He doesn't take it back far enough; our footprint in Iraq is of older provenance than the 1991 war; it goes back to the 1970s. But I think his main mistake is he tries to address this as a humanitarian justification, and respond to it with the kind of scolding that would make a humanitarian blush.

It is not a humanitarian argument, essentially. It is a self-interested one, though it wears a mask of responsibility. That it is so is perhaps overlooked because it runs counter to the really cold-blooded Kissingerite self-interest that says you keep doing business with a Saddam; you keep him strong and on your side no matter how he smells. But there's more than one way to see self-interest.

A nation learns from its wars. The Russo-Japanese war may have taught American admirals something about how not to use battleships to break a blockade, but it didn't teach the American people any deep lessons.

Our Civil War did, however. One side fought it and won it and then gave up on the humanitarian aspect of the fight. It left the battlefield before the clean-up was complete, and a century later we were still tangled up in the consequences.

World War I did as well. America swallowed its determination never to get involved in European quarrels, and, just this once, for the sake of Lafayette, intervened. Then as quickly as it could it pulled up stakes and came home again, sealed off its economy, and sent out the bills. The consequence, as we learned, was 20 years later we had to go back and do it all again, on a larger scale at a greater cost. Once again, we paid a price in blood for leaving the war without cleaning up the battlefield.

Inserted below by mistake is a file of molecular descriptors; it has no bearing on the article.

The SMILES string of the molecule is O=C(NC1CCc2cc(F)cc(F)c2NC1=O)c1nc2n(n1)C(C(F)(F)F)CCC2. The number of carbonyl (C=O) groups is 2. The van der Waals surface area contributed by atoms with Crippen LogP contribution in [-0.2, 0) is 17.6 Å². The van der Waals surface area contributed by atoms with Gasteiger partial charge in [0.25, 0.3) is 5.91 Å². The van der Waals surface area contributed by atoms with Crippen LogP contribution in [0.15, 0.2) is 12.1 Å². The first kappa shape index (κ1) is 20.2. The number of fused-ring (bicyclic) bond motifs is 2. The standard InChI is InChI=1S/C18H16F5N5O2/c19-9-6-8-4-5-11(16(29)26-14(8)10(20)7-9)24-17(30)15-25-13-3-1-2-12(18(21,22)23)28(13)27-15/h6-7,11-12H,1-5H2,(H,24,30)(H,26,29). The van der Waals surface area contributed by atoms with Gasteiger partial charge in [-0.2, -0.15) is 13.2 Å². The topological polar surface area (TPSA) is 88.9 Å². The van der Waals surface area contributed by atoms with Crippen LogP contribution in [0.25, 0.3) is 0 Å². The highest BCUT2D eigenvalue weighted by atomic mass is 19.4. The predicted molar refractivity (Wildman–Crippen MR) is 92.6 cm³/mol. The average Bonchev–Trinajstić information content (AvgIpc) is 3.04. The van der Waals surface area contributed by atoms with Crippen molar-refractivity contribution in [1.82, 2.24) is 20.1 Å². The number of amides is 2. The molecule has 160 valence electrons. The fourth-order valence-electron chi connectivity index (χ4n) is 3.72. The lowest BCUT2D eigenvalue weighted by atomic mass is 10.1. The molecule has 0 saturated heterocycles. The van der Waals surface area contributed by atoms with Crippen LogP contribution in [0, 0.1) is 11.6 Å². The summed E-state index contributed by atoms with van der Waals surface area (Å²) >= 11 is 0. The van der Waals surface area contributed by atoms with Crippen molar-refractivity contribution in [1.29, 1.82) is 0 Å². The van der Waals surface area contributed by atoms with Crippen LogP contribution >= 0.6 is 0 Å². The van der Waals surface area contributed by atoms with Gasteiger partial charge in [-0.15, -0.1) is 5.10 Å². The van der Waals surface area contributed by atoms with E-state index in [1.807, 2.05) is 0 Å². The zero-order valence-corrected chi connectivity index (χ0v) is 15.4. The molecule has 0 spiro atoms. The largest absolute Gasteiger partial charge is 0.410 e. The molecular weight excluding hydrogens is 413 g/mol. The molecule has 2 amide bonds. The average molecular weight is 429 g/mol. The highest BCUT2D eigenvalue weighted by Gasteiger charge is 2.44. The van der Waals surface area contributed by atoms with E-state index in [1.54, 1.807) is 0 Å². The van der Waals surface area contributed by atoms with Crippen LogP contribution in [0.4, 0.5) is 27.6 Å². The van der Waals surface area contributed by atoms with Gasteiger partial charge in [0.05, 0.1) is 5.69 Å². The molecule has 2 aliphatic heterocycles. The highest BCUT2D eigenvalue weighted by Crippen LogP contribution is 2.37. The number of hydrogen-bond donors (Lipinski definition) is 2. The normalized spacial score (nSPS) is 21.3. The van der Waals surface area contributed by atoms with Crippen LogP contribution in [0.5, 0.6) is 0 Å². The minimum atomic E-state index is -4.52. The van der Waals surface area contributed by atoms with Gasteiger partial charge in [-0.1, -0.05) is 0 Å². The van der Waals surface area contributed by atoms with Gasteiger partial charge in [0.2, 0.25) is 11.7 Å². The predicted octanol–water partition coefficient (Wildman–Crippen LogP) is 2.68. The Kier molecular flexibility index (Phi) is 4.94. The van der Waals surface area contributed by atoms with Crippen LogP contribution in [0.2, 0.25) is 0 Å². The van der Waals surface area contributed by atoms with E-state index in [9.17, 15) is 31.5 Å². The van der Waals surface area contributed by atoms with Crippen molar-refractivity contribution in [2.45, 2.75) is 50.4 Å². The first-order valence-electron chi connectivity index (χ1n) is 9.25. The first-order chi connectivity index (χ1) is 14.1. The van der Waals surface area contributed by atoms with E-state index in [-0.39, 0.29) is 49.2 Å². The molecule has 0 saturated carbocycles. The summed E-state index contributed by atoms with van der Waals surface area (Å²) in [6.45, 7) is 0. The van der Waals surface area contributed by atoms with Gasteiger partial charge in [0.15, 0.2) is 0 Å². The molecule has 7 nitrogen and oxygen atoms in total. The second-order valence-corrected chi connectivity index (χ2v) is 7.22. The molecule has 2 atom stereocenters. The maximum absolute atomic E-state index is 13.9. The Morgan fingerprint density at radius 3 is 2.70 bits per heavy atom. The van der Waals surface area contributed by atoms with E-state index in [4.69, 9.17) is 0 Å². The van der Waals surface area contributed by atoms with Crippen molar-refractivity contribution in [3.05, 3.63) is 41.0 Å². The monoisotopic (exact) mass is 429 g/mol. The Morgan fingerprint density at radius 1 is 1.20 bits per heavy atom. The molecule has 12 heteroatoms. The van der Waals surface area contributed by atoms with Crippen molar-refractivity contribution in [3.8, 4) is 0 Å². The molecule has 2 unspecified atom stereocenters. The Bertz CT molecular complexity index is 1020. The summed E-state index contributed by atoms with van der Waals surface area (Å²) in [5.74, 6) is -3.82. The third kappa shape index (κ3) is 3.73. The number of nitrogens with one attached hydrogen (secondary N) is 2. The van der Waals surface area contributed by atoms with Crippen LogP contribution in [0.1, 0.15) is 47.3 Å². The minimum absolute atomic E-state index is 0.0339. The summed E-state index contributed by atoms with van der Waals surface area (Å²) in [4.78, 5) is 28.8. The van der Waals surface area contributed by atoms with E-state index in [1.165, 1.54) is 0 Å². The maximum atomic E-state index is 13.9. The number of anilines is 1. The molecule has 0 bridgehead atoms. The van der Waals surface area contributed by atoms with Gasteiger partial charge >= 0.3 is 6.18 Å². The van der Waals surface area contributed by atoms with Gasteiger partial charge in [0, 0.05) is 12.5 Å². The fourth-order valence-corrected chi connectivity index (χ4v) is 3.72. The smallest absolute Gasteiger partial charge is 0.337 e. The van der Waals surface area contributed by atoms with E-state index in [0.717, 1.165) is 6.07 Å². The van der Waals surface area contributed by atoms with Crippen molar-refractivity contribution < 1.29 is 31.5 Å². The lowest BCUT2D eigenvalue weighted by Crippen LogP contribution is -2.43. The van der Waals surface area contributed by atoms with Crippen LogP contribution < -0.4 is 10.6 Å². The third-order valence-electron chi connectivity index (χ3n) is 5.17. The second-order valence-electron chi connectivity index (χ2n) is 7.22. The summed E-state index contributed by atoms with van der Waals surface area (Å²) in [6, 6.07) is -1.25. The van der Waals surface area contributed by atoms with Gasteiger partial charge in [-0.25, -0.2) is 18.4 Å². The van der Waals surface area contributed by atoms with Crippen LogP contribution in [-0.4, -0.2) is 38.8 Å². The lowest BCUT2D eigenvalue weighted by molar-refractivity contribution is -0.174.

We almost repeated the mistake after World War II, with a precipitous draw-down of the armed forces that had to be reversed, painfully, once the Cold War became clear to us.

When the Cold War ended our old tendencies kicked in. We gave Russia no Marshall Plan, and perhaps as a consequence kleptocrats and crypto-totalitarians now rule the world's largest chunk of real estate and its remaining nuclear arsenal. We left the odious Taliban alone in Afghanistan, and we felt their sting on Sept. 11.

Saddam? Who knew what he had up his sleeve. It was all a degree of suspicion or doubt, till he was gone. We knew what he coveted, however. And how ruthlessly he would use it. And how the anguish of his people under U.N. sanctions was a rallying cry for the Osamas of the Middle East. And how much he was a creature of our last battlefield. And the lesson, the hard-nosed, realpolitik lesson that Americans have become alert to, is, you clean up your battlefields. In the matrix of causes and shadows that brought America into Iraq in 2003, this was not least among them.